When you’re ready to move on, make a beeline for Karlu Karlu (Devils Marbles), about 95 kilometres south. Karlu Karlu translates to ’round boulders’ and is shared by the Kaytete, Warumungu, Warlpiri and Alyawarra traditional owners of the area. Like Uluru, these rocks have significant cultural meaning to the traditional owners who respectfully ask that the karlu (marbles) are not climbed. (To find out why it’s not a good idea to climb these sites, check out our story Why closing the rock climb is a good idea).
Camping in style at the Karlu Karlu / Devils Marbles Conservation Reserve. (Image: Tourism NT/Sean Scott)
Tennant Creek camping
If you’re short on time, head straight to Devils Marbles Conservation Reserve, where there are caravan and tent sites, toilets and picnic tables. There are also basic campgrounds for overnighting in Tennant Creek. Barkly Homestead caters to every man and his dog, with plenty of space, while the Outback Caravan Park is a good option if you want to hang around for a few days.
Call into The Daly Waters Pub on your way from Katherine to Tennant Creek. The historic outback watering hole is a sight to behold, with bras hanging above the bar and walls covered in foreign money. Sit on the verandah under blooms of bougainvillea and indulge in a bout of people-watching while enjoying a burger and a beer.
A true blue outback pub – the Daly Waters Pub. (Image: Tourism NT)
Once you reach Alice Springs, 412 kilometres south of Karlu Karlu, you’re in the heart of the Red Centre. There are tonnes of things to do, but our top three for families include: Alice Springs Reptile Centre, where you can meet a saltwater crocodile, thorny devils, and venomous snakes; The Royal Flying Doctor Service, a great educational stop for older children to learn about remote medical assistance; and Alice Springs Desert Park, where you can wow the kids at the birds of prey show and teach them about bush tucker.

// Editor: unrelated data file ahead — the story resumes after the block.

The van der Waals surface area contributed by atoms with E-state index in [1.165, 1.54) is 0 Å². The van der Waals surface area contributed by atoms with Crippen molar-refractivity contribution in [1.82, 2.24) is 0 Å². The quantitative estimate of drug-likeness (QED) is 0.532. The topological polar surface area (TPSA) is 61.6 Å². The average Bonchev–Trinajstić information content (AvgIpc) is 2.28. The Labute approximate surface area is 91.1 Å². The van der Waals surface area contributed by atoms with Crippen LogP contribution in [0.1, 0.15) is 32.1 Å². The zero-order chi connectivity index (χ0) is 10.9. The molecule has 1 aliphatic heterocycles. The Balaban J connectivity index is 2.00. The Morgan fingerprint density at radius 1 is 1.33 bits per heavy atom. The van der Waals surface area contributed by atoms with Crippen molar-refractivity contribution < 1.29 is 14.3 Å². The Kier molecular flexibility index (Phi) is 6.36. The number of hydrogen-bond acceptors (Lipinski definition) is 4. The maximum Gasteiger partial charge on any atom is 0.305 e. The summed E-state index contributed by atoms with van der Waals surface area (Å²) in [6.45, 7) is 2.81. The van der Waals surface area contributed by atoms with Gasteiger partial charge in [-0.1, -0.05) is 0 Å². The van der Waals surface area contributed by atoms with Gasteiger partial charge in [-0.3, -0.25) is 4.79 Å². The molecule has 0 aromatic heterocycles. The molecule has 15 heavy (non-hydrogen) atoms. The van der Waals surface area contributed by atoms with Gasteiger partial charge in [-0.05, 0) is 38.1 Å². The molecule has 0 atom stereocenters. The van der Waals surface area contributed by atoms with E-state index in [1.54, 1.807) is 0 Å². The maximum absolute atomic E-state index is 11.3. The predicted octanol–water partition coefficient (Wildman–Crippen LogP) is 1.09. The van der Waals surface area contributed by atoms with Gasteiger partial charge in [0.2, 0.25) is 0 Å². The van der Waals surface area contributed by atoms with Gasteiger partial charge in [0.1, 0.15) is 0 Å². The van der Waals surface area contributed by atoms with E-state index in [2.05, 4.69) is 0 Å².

If you have active teenagers, you may also like to explore the East and West MacDonnell Ranges. Set out on hiking trails, enjoy dips in natural waterholes, wander through chasms and spot wildlife.
Camping in the West Macs. (Image: Tourism NT/Paddy Pallin)
Alice Springs camping
With a jumping pillow, waterslide, pools, go-karts and a BMX track, our pick of Alice campgrounds is the BIG4 MacDonnell Range Holiday Park, south of town. Here, you will find all the facilities you’d expect from a BIG4, plus a parents’ room and gym.
Alice hosts a number of fantastic events, including the Alice Springs Beanie Festival. The knitted hat extravaganza is enough to make your granny proud, with more than 4000 toques on display every June. The Alice Springs Street Art Festival is also held in June, when the walls of the CBD are transformed into wonderful depictions of outback life.
The unforgettable Parrtjima festival.
The Apex Camel Cup is the most iconic Alice event. Held in July, it’s been running since 1970 and involves camel races, rickshaw races, rides and entertainment. The Rotary Henley on Todd Regatta, in August, is another fun one, with competitors racing down a dry riverbed in bottomless boats, while the Parrtjima festival, a light and art event in the desert, is also worth checking out.
The Apex Camel Cup is the most iconic Alice event.
Watarrka National Park